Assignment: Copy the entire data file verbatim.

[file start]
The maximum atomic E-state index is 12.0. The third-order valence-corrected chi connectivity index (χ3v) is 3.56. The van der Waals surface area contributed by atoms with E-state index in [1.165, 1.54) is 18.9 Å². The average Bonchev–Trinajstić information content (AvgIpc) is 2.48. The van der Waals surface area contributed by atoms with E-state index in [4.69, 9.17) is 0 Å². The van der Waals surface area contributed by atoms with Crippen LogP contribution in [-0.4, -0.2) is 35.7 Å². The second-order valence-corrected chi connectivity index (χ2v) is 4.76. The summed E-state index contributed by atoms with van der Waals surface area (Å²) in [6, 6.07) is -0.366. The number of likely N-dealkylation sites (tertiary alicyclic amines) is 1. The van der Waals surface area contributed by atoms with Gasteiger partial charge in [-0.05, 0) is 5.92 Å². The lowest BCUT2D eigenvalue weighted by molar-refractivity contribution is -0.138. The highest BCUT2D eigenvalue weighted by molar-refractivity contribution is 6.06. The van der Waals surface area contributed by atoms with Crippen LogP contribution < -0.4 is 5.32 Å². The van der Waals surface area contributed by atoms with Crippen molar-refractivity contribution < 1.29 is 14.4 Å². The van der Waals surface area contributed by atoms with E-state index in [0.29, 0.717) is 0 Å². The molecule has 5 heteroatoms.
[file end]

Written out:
The maximum atomic E-state index is 12.0. The third-order valence-corrected chi connectivity index (χ3v) is 3.56. The van der Waals surface area contributed by atoms with E-state index in [1.165, 1.54) is 18.9 Å². The average Bonchev–Trinajstić information content (AvgIpc) is 2.48. The van der Waals surface area contributed by atoms with E-state index in [4.69, 9.17) is 0 Å². The van der Waals surface area contributed by atoms with Crippen LogP contribution in [-0.4, -0.2) is 35.7 Å². The second-order valence-corrected chi connectivity index (χ2v) is 4.76. The summed E-state index contributed by atoms with van der Waals surface area (Å²) in [6, 6.07) is -0.366. The number of likely N-dealkylation sites (tertiary alicyclic amines) is 1. The van der Waals surface area contributed by atoms with Gasteiger partial charge in [-0.05, 0) is 5.92 Å². The lowest BCUT2D eigenvalue weighted by molar-refractivity contribution is -0.138. The highest BCUT2D eigenvalue weighted by molar-refractivity contribution is 6.06. The van der Waals surface area contributed by atoms with Crippen LogP contribution < -0.4 is 5.32 Å². The van der Waals surface area contributed by atoms with Crippen molar-refractivity contribution < 1.29 is 14.4 Å². The van der Waals surface area contributed by atoms with E-state index in [0.29, 0.717) is 0 Å². The molecule has 5 heteroatoms.